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Whether you are a multi-facility health system, critical access hospital, single-specialty or multi-specialty ambulatory clinic, or an outpatient surgery center, standardization of your clinical content is well worth considering. It doesn’t matter which EMR software you use, or where you are in the process of implementation/upgrading/optimizing, the benefits of standardization far outweigh not doing so.

What is clinical content standardization? In the simplest terms, it is the process of creating a limited content library for things like order sets, note templates, and formularies. It may also include items often considered chart etiquette such as SOAP vs. APSO note format and whether specific data points can and should be pulled into the documentation.

Clinical content standardization works to drive value-based medicine. One admission order set for each presenting problem supports best practice and consistent care. Organizations that have implemented this approach have not only decreased costs, but they have also reduced length of stay and improved patient outcomes.

Standardizing note templates by either collapsing the S and O sections of the progress note or adopting the APSO format and limiting the “routine” addition of patient results within the progress note, leads to better communication between team members. The recent trend toward “note bloat” has led to significant team member dissatisfaction as they try to quickly scan notes and understand what the provider is considering and recommending. Having a standard format is also helpful when searching a note for a specific piece of information. The reader knows exactly where to find what they are searching for.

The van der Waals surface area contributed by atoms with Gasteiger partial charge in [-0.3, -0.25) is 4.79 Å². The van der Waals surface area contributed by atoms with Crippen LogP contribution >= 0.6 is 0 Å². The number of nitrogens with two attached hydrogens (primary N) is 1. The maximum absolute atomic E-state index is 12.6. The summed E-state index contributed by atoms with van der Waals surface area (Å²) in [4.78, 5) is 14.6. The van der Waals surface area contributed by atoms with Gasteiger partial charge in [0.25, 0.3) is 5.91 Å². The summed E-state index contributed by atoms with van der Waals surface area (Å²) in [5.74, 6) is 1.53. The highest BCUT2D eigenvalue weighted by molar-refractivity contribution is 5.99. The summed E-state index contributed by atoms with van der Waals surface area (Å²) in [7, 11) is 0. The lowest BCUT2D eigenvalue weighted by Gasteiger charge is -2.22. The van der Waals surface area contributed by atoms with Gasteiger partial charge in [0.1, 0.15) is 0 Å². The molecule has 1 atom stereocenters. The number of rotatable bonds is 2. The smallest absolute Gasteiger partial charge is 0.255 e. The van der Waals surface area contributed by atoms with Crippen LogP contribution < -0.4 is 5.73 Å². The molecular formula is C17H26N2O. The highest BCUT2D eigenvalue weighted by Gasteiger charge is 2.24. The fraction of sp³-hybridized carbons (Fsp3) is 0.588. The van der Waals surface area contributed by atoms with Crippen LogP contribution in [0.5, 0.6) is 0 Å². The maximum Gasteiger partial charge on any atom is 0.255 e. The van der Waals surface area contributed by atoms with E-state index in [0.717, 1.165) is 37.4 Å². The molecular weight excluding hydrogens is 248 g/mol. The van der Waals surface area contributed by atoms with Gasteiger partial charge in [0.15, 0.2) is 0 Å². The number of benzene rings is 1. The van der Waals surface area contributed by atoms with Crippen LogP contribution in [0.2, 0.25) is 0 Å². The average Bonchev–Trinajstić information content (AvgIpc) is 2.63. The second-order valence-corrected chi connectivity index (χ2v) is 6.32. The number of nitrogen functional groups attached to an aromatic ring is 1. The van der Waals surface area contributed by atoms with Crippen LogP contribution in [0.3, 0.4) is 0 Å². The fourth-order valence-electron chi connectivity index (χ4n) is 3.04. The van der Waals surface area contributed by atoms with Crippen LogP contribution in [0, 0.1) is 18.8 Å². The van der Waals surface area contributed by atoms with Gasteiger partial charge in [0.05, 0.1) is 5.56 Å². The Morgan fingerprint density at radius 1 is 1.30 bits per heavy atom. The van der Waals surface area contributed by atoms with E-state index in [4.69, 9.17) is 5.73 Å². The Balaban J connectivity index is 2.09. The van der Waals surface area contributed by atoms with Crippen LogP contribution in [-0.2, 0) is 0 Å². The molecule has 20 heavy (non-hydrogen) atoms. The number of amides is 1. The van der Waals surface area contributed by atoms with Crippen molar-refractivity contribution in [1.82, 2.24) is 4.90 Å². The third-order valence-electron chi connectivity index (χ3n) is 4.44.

Formulary standardization limits the number of medications a team has to possess expert knowledge of. When standardized, the systems allow for equivalent substitutions. This strategy yields cost savings through contracting and limits waste due to expiration.

For each of the examples above, there is an additional benefit. One can build just about anything given enough money, time, and effort. However, maintaining and updating the build to be current can be daunting when systems are not standardized. Analysts can spend most of their time managing the current build leaving little time to enhance or optimize the EMR to serve the needs of the end-user. Standardizing can give teams a chance to look ahead and work proactively to optimize the EMR.

I’ve spent my career helping organizations standardize their clinical content. Admittedly, it does take a concerted effort and attention to detail, but it is well worth it. My experience has shown that less than 200 order sets are necessary for any large health system. Standardization requires vision, leadership support, and a team willing to engage content champions in the process of reviewing and modifying the content. This process is most effectively done through your normal governance structure, utilizing those closest to the work to recommend the changes and having those in leadership as the points of escalation for areas of controversy.

If this resonates with you, wherever you are on your journey, start! You may not be able to change it all at once, but making small changes over time is like the concept of compounding interest. Before you know it, you will have made significant changes in your EMR. Providers will be happier, you will be saving money, and patients will be getting better care.

If you are interested in learning more about how Optimum Healthcare IT can help you standardize your clinical content, click here.

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